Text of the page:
We write. We revise.
“Do not bring me crap cases. The only matters worth our while are those that have damages in the millions.” He pulled the oxygen mask over his mouth and sucked several lungfuls of air, before rumbling on. “I’m talking death. Dismemberment. Depraved indifference to common decency!” He looked from one attorney to the next. “Get me a ballerina whose legs have been amputated by a speeding train. A neuro-surgeon whose hands have been crushed by a steamroller. I want a family burned alive in their goddamn death trap of a mini-van!” He dissolved into a fit of coughing.
The attorneys looked down at their shoes or sideways at one another. Harold felt his heart pounding. Chicken pox did little to tame his boss’ temper. ~Excerpt from The San Joaquin Suicide Prevention Hotline, a novel-in-progress by James Albert
He picked up the pencil and began to write. The First Epistle to Catholic Artists and Christians from… his nom de plume. It had to be something ecclesiastic like the Reverend or the Vicar. More antiquated. What about the Parcier? Perfect. Erik chuckled. Now, what would the Parson of the Metropolitan Church of Art do first? Who would meet the wrath of his pen? Who would be publicly censured, damned or excommunicated from the arts world? How droll. ~Excerpt from 38 Umbrellas: A Story of Erik Satie, a novel-in-progress by Michelle Fogle
Nina Vela leaves New York for California to escape the world of her fractured and suffocating blue-collar, Italian-American family and reinvent herself at the cusp of the go-go 80s. In San Diego, Nina finds adventure and romance when she meets Charlie Gordan , a waspy young executive-type who is actually Jewish. Nina is in search of opposites from her old life, but she also finds comfort in the fact that Charlie is Jewish as her domineering Aunt Zo (Zolita Vela), the woman who raised her, had always instructed, “Marry a Jew, they treat their wives better.” Nina thinks she’s hit the jackpot just by moving to the other side of the country. Charlie is the fertile soil in which Nina can replant herself and begin a new life, until she discovers that Charlie is unavailable—she thinks he lives with a girlfriend, but after they have sex, Nina discovers that he’s married. ~Opening of synopsis of a novel-in-progress by Donna Marganella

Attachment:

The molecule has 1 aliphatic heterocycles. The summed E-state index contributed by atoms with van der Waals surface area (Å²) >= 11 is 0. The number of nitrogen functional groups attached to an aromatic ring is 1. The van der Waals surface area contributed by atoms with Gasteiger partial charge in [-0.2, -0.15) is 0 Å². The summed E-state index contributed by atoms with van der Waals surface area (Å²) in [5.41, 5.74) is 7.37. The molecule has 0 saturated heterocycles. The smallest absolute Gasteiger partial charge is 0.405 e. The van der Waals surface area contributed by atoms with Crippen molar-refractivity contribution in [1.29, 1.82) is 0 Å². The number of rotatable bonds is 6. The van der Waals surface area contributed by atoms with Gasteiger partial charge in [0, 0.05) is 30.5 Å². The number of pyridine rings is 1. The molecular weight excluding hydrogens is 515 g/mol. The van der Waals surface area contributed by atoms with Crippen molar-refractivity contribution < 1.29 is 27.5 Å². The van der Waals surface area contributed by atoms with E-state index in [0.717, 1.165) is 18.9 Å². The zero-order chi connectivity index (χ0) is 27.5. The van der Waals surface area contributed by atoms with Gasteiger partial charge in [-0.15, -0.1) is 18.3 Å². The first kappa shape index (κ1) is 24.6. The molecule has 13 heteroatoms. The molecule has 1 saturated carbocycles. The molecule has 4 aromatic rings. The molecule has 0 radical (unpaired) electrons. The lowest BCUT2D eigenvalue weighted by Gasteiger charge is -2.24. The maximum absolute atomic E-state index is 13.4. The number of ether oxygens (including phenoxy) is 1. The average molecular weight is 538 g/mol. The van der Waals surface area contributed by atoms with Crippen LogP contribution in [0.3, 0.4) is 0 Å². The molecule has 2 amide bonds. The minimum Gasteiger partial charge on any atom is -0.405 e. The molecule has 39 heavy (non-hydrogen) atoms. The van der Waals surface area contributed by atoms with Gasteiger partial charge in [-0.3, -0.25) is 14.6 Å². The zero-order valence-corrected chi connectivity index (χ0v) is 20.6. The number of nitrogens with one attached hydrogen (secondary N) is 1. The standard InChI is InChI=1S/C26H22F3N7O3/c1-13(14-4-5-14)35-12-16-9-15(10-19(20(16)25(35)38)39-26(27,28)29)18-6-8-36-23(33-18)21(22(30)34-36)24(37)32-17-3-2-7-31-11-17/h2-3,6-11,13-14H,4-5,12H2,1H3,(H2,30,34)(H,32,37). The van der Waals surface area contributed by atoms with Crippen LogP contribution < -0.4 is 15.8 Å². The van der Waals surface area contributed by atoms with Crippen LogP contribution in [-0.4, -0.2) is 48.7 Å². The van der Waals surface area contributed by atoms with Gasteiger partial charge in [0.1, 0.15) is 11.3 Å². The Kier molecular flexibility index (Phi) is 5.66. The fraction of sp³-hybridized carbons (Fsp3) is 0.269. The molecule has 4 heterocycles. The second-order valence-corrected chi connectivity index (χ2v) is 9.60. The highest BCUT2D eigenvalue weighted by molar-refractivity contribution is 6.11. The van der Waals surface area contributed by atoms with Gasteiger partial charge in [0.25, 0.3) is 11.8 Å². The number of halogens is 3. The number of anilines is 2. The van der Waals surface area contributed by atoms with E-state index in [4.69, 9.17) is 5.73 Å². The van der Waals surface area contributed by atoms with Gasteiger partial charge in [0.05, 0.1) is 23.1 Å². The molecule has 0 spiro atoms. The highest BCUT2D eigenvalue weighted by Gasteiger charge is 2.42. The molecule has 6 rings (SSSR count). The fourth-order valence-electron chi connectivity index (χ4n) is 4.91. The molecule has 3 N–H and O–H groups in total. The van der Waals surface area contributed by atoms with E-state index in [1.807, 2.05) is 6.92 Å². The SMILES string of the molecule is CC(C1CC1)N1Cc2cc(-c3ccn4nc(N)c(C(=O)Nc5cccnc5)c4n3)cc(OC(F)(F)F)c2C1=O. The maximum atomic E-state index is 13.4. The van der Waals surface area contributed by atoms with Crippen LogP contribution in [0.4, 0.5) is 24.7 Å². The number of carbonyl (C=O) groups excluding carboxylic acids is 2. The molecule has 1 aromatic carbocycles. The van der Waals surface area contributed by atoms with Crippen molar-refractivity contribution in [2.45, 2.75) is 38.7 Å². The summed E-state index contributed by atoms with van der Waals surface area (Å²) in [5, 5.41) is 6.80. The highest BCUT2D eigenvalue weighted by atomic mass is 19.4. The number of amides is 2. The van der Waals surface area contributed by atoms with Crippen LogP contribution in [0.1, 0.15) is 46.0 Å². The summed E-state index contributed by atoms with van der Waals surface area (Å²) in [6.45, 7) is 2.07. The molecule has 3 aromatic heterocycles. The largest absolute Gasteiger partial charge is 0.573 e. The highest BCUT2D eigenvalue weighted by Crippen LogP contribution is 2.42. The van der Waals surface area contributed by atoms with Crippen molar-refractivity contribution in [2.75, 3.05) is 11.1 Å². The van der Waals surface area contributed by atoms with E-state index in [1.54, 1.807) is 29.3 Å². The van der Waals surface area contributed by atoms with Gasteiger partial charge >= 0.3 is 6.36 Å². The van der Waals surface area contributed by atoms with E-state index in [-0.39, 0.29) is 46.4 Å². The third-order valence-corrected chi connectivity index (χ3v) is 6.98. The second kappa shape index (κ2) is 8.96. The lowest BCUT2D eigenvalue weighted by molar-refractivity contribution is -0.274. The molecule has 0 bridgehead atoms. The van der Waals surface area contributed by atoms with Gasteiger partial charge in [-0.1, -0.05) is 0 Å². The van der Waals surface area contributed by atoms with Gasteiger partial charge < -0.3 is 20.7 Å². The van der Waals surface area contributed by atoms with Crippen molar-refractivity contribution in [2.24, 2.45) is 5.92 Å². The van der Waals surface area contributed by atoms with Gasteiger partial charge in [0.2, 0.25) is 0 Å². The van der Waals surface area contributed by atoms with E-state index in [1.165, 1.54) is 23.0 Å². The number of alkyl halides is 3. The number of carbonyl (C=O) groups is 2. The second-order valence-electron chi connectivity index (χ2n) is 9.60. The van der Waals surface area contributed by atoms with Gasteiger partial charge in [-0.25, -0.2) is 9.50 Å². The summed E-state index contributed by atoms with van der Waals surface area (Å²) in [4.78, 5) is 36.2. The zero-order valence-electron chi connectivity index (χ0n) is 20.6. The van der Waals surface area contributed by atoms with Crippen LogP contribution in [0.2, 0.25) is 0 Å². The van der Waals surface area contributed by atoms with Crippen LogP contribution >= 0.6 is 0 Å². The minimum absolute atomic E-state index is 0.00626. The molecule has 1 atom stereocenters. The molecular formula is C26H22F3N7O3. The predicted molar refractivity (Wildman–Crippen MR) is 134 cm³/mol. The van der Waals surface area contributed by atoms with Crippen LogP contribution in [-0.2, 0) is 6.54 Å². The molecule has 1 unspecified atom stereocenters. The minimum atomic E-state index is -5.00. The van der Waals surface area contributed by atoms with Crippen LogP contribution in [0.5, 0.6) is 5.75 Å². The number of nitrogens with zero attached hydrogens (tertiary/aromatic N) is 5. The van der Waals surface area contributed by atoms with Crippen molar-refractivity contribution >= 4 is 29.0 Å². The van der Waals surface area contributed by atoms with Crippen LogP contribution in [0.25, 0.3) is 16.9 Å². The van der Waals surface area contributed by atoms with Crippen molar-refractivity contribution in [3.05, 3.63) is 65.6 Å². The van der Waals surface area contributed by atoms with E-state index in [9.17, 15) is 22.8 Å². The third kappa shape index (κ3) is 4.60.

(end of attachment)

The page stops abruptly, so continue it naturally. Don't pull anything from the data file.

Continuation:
The wedding day had been a dizzying blur, until, in a dark corner of a garden patio strung with white lights and paper lanterns Randy and Laurel had found themselves alone. Randy’s whiskey-laced breath caressed her neck and she felt a slight tug on her hoop earring. I made the biggest mistake of my life, Randy whispered. The thumping of the DJ’s music blared. Goose bumps were evidence of his words, slow and deliberate, still in her ear. Her silence felt like complicity. She teetered. His hands steadied her, smoothing over the taffeta of her bridesmaid’s dress and pressed into the small of her back. She looked over his shoulder, out of the shadows of the manicured hedge and into the bride’s wide-eyed and puzzled expression. Laurel decided falling in love trumped everything, even losing a best friend. ~Excerpt from “Spooning”, a short-story-in-progress by Jill Dyan Martin